- Clasp the back of your head protectively with your hands.
- Avoid nearby trees and cars; they may be uprooted or dislocated, and could hit you.
Statistical Importance: low
6% of tornado deaths occur days after the tornado due to injuries, falls caused during cleanup, and collapsing homes.
Safety After the Tornado Strikes
Help or get help for those who are trapped or injured.
- Do not attempt to move seriously injured individuals; call for help.
Stay tuned to the local media for the latest emergency updates. They may have tornado safety tips that are uniquely relevent to your situation.
Evacuate or avoid damaged buildings, which may collapse.
Use your phone only for emergencies.
Leave a building immediately if you smell gas or chemical fumes.
Clean up spilled medicine, bleach, gasoline, or other flammable liquids immediately and if possible.
Beware of other fire hazards:
- Anything containing gas can potentially rupture and explode
- Beware severed electrical wires
- Ensure that appliances aren’t emitting sparks and smoke
For insurance, photograph the damage.
Statistical Importance: high
40% of U.S citizens are located in tornado danger zones that do not have a preparedness or response plan in place.(7)
In Your Emergency Kit or “Safe Room”
A stash of padding gear (blankets, a mattress, coats)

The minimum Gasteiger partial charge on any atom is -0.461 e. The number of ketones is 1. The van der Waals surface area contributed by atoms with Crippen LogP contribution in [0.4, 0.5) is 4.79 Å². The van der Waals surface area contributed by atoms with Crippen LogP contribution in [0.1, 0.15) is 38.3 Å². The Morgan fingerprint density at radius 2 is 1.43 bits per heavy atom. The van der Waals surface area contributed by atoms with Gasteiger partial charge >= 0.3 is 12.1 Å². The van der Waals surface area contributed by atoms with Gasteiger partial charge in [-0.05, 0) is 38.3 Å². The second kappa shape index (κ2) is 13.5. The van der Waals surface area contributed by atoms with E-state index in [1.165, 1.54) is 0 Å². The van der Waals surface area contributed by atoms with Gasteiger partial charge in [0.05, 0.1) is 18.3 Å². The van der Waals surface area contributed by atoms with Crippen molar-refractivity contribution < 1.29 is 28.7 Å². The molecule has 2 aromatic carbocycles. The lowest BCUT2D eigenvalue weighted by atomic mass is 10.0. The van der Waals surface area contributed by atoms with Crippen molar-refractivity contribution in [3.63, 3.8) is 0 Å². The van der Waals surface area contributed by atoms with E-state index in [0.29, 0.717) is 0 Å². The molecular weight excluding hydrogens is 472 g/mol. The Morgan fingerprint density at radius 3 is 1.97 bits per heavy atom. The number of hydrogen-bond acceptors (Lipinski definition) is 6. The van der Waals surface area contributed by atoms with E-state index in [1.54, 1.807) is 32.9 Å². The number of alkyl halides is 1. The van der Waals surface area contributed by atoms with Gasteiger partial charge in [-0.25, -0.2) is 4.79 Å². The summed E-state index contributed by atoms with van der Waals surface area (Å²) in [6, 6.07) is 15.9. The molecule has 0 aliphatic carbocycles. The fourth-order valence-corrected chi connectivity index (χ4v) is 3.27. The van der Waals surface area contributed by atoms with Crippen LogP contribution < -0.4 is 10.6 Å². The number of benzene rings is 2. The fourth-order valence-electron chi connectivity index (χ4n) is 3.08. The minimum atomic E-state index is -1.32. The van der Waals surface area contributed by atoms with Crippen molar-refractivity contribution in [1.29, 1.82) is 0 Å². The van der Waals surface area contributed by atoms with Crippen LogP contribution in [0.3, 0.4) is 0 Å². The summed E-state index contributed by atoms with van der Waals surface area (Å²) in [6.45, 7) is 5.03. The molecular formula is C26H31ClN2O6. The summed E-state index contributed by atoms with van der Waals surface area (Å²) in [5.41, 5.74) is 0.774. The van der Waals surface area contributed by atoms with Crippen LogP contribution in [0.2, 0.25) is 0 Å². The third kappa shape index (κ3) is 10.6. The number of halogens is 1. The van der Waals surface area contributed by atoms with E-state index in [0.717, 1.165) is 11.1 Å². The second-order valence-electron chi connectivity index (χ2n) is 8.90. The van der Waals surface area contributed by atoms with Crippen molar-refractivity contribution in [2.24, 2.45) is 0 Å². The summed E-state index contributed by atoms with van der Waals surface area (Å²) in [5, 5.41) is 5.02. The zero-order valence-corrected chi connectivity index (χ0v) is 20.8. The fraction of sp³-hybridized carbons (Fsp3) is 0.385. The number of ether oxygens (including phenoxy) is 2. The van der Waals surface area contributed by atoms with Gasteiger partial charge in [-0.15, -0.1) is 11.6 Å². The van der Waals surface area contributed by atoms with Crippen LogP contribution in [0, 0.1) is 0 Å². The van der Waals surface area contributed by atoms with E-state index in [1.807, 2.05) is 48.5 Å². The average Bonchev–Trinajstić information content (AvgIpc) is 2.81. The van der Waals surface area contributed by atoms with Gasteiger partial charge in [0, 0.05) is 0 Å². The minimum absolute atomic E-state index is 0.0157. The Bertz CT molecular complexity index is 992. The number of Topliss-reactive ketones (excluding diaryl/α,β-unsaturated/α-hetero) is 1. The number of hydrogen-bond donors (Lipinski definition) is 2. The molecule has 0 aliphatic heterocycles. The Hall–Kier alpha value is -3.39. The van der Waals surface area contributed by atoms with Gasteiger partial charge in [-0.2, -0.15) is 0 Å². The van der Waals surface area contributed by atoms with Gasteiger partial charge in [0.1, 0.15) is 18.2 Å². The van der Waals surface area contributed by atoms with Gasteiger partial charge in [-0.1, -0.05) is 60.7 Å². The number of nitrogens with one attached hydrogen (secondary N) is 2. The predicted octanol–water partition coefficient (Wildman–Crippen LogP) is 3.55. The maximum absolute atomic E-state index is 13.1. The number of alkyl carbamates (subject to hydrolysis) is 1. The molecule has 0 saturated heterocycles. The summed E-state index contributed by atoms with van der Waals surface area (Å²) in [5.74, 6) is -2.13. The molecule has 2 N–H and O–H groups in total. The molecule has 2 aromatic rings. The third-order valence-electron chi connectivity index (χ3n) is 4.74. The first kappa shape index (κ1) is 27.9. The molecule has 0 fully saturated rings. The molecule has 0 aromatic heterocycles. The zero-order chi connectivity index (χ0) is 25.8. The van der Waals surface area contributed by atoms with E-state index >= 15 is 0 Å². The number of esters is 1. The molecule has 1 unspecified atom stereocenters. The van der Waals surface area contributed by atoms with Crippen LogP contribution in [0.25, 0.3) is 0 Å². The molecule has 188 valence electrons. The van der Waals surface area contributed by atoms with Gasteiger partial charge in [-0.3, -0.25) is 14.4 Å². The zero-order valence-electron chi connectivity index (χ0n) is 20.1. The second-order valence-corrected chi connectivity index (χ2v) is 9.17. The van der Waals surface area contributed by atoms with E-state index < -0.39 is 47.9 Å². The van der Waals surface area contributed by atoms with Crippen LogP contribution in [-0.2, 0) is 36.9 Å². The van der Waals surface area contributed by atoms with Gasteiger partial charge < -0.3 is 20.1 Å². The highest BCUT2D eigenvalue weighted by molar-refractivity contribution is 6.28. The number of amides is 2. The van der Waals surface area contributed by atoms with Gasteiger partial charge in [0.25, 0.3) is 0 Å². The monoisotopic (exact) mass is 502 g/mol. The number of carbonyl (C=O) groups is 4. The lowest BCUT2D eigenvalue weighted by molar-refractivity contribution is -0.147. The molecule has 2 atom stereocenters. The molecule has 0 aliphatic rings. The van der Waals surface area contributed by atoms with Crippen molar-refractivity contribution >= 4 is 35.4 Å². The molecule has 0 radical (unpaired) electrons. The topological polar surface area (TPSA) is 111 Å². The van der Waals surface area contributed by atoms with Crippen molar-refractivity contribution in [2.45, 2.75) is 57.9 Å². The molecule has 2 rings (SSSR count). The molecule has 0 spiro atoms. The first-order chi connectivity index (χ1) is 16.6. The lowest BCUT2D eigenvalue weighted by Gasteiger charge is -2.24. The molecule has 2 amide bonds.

Sturdy shoes, to protect you from glass and debris
Portable, battery-powered TV or radio to stay updated
Flashlights and batteries, or unlit candles and matches
- Never strike a match until you’re sure you haven’t had a gas leak!
A first aid kit (include aspirin, prescription items, and antacids)
Any essential medication
Tools including a utility knife, can opener, and wrench
Canned food and other non-perishables
- Experts recommend having supplies for at least three days
Cash and credit cards, passport, social security cards, etc.
---- Tornado Safety Tips: Sources ----
- (1) 2011 Tornado Information by NOAA
- (2) Tornado section of Encyclopedia Britannica
- (3) Nature’s Most Violent Storms by NOAA
- (4) Tornado death toll in 2011 worst since 1953 by The Columbus Dispatch
- (5) Manufactured Homes a Big Factor in Rural Homeownership in U.S. by PRB
- (6) Tornado Preparedness and Tornado Warning Systems, page 32 by FEMA
- (7) Tornado Preparedness and Tornado Warning Systems, page 35 by FEMA
- (8) Annual U.S Killer Tornado Statistics by NOAA
- (9) Tornado-Related Fatalities -- Five States, Southeastern United States, April 25-28, 2011 by CDC
- (10) Tornado-Related Fatalities -- Five States, Southeastern United States, April 25-28, 2011 by CDC